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Lafayette String Quartet

A compelling conversation, set in motion by Elliott Carter

April 6, 2011

Why do some musical works last while others fade? There are lots of reasons, of course, but one doesn’t get enough notice: Some pieces are just more fun to play than others, and most musicians prefer fun over tedium. And if the music is fun to play, there’s a good chance it also will be rewarding to hear.

The members of the Vancouver-based Lafayette String Quartet seemed to be having a ball with Elliott Carter’s String Quartet No. 2 (1958-59), the centerpiece of a San Antonio Chamber Music Society concert that opened with Samuel Barber’s Quartet in B and closed with P.I. Tchaikovsky’s Quartet No. 3 in E-flat. Temple Beth-El was the venue for the April 3 concert.

Let it be acknowledged that some listeners have not yet warmed to Mr. Carter’s music. (I chatted with one such gentleman during intermission.) Like most of Mr. Carter’s mature works, the second string quartet is complex, there’s a lot going on, lines sometimes go together but often take separate paths or move at different paces, sounds jostle and jangle, surprises lurk at every turn.  
Well, you could say the same about a carnival, and people love carnivals for those very reasons. It might very slightly enhance your appreciation of the spinning Gravitron to know that it is powered by a 33-kW three-phase motor, but you don’t need to know such details to lose your corny dog in it.

And that’s my feeling about Mr. Carter’s music. Let the PhD candidates in musicology dissect it (that’s what they do for fun). Just let it carry you along. Absorb its rhythmic energy, its superabundant vitality, and don’t try to to fit it into any preconceived notion of what music is supposed to be.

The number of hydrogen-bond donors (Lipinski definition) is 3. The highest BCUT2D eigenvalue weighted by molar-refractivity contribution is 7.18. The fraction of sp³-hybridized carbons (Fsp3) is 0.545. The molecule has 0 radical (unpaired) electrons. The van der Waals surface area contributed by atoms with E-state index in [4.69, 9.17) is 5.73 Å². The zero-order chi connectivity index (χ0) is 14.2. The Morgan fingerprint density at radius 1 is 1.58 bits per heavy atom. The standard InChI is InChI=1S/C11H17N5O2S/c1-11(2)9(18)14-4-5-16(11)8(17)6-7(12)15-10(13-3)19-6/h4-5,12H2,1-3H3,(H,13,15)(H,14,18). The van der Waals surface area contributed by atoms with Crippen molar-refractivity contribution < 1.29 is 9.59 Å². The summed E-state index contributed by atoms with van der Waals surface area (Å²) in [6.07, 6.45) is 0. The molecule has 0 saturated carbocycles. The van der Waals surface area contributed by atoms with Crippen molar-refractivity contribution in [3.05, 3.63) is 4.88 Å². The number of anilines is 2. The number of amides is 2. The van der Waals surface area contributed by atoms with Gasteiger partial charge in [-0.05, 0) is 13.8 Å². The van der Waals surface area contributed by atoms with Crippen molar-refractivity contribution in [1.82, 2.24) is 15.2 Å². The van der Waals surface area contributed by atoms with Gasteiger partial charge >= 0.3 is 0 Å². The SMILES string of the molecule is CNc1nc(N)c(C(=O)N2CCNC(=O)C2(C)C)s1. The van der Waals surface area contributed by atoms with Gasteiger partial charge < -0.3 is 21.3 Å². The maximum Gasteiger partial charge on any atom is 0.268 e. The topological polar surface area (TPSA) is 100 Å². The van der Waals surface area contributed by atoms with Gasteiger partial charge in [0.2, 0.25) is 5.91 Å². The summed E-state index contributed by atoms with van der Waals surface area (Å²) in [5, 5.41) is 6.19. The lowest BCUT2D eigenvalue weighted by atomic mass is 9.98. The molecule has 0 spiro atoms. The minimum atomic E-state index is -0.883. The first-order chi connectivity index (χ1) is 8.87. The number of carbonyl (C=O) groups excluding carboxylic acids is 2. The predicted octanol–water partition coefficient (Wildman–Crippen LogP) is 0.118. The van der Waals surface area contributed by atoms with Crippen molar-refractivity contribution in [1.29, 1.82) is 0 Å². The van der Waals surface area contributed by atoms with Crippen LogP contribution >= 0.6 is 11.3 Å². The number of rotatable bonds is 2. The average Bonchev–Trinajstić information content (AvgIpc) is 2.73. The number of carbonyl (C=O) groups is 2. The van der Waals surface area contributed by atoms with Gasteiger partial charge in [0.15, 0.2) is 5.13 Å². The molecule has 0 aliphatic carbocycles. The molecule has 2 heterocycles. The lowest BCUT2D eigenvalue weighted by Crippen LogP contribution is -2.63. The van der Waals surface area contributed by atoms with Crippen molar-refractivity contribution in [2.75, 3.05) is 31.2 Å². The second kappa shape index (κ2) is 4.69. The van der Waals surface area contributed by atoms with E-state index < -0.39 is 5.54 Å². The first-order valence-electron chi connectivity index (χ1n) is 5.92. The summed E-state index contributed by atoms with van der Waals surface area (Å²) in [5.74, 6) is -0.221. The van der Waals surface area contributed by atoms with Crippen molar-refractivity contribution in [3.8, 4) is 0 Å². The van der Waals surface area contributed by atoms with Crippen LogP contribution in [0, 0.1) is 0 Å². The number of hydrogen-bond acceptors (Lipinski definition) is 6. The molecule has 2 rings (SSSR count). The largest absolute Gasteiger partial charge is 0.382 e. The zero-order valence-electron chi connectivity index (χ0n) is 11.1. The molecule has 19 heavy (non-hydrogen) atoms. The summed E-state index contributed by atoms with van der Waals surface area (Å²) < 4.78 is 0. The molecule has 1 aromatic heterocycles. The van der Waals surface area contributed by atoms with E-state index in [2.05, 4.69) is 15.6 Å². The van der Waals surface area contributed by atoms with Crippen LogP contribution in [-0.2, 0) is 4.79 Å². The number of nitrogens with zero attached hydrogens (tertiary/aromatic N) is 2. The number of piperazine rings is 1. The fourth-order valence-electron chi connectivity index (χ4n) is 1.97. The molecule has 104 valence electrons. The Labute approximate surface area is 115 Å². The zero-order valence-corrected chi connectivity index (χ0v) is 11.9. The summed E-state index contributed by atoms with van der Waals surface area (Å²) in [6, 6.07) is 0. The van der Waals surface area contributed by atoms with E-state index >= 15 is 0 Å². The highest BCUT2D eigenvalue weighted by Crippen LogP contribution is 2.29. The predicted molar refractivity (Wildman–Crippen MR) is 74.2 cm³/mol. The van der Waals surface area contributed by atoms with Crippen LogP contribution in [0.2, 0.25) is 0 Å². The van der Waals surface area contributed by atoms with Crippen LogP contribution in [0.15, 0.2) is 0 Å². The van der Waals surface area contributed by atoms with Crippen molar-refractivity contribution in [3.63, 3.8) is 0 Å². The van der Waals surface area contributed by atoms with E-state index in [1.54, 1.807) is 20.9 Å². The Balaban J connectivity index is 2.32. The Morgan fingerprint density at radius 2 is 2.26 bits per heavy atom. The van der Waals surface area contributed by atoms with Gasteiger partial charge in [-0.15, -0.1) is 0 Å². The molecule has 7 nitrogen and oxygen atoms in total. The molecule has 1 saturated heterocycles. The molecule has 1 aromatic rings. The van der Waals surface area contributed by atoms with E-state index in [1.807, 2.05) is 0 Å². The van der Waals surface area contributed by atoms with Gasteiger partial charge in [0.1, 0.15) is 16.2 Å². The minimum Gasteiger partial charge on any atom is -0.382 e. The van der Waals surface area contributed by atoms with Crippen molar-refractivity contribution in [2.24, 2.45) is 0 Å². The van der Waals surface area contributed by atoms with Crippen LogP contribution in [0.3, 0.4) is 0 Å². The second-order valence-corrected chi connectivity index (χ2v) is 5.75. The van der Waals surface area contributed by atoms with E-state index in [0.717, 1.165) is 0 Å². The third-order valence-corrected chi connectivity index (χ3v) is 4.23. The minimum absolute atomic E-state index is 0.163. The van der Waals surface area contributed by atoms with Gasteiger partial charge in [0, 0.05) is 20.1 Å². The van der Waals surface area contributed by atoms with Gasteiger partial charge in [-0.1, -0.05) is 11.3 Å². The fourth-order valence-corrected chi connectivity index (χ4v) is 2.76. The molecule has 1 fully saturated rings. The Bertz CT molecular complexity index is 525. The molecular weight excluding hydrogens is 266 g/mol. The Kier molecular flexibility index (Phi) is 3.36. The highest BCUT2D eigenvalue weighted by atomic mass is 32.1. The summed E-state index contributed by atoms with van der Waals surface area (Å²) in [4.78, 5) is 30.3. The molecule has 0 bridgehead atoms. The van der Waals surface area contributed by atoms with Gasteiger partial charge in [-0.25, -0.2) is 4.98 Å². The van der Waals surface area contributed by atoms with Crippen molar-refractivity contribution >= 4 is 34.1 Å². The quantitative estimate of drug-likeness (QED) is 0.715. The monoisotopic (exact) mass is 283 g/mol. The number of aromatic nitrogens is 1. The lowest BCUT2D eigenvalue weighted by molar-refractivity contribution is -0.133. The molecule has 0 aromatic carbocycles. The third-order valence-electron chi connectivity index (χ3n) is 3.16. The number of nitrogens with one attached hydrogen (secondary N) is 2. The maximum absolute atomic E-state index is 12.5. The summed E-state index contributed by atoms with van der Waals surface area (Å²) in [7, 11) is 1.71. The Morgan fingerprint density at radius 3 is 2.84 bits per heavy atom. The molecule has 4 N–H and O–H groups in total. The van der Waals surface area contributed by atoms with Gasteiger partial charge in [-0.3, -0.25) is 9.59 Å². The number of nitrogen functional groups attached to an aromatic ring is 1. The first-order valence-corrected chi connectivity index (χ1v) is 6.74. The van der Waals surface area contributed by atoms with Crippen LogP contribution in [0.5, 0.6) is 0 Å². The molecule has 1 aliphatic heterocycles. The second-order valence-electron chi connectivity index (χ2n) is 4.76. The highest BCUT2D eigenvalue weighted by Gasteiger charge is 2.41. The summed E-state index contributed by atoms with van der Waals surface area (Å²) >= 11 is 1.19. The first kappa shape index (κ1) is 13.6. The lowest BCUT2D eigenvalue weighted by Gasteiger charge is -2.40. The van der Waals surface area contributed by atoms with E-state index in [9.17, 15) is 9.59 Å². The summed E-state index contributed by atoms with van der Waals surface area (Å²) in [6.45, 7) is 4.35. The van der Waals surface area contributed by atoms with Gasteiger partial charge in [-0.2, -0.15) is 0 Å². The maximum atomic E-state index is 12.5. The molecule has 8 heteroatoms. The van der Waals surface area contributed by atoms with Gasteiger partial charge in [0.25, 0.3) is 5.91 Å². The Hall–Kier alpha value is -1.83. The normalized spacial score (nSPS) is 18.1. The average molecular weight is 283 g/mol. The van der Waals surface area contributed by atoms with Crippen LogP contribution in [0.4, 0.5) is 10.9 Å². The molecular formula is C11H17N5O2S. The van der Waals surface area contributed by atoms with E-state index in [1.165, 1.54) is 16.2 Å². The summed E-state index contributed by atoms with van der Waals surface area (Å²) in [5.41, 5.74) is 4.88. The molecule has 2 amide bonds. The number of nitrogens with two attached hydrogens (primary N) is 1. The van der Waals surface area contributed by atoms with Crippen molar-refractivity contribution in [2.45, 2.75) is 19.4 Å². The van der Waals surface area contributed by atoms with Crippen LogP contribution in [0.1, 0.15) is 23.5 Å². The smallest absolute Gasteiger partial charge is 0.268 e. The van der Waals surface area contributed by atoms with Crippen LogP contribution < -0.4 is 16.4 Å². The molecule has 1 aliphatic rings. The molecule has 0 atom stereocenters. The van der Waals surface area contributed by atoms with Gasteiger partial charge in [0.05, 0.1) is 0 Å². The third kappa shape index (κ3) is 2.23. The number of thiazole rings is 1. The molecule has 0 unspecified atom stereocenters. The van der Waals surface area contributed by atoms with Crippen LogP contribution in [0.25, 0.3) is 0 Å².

In Mr. Carter’s Quartet No. 2, each instrument is assigned its own character, its own distinctive musical material.  It is a highly conversational piece, rather like a stage play in which the assertions, counterarguments, personality clashes and accords among the characters give the piece its dramatic shape. The first violin, viola and cello each have an extended monologue in the form of a cadenza. There are four movements plus an introduction and a conclusion, but the whole is performed without pause. As always in Mr. Carter’s music, highly refined organization underlies the compositional process, yet the aural impression is one of primal urgency and authentic emotions. It is witty and serious, wild and controlled, fragmented and unified at the same time.

The Lafayette’s performance struck me as a trifle cautious, favoring tonal beauty and lyricism (not necessarily the first trait that comes to mind in connection with Mr. Carter, but it’s there) over the pricklier aspects of the piece. The playing was very beautiful, indeed, especially in the cadenzas by violinist Ann Elliot-Goldschmid and violist Joanna Hood, both of whose instruments projected a sense of the human voice throughout the concert. Violinist Sharon Stanis and cellist Pamela Highbaugh Aloni also had outstanding individual moments and contributed greatly to the quartet's ensemble  unity.

Barber’s only string quartet and Tchaikovsky’s Third are known best for their elegiacal slow movements -- Barber’s famous adagio a prayer of healing tenderness, Tchaikovsky’s andante funebre e doloroso a despairing access of plangent weeping. Both were splendidly delivered. Creamy chordings, alert interplay, gleaming tone and taut ensemble were the order of the day.

Postscript: The Pacifica Quartet, a champion of Mr. Carter's string quartets, played No. 5 during a 2005 visit and is scheduled to return to the San Antonio Chamber Music Society next season. Also on the series: the American String Quartet, the Morgenstern Trio, Red Priest (a British baroque ensemble) and the Vienna Trio. Season tickets are a modest $100, or a scandalously cheap $75 for people age 65 and older.

Mike Greenberg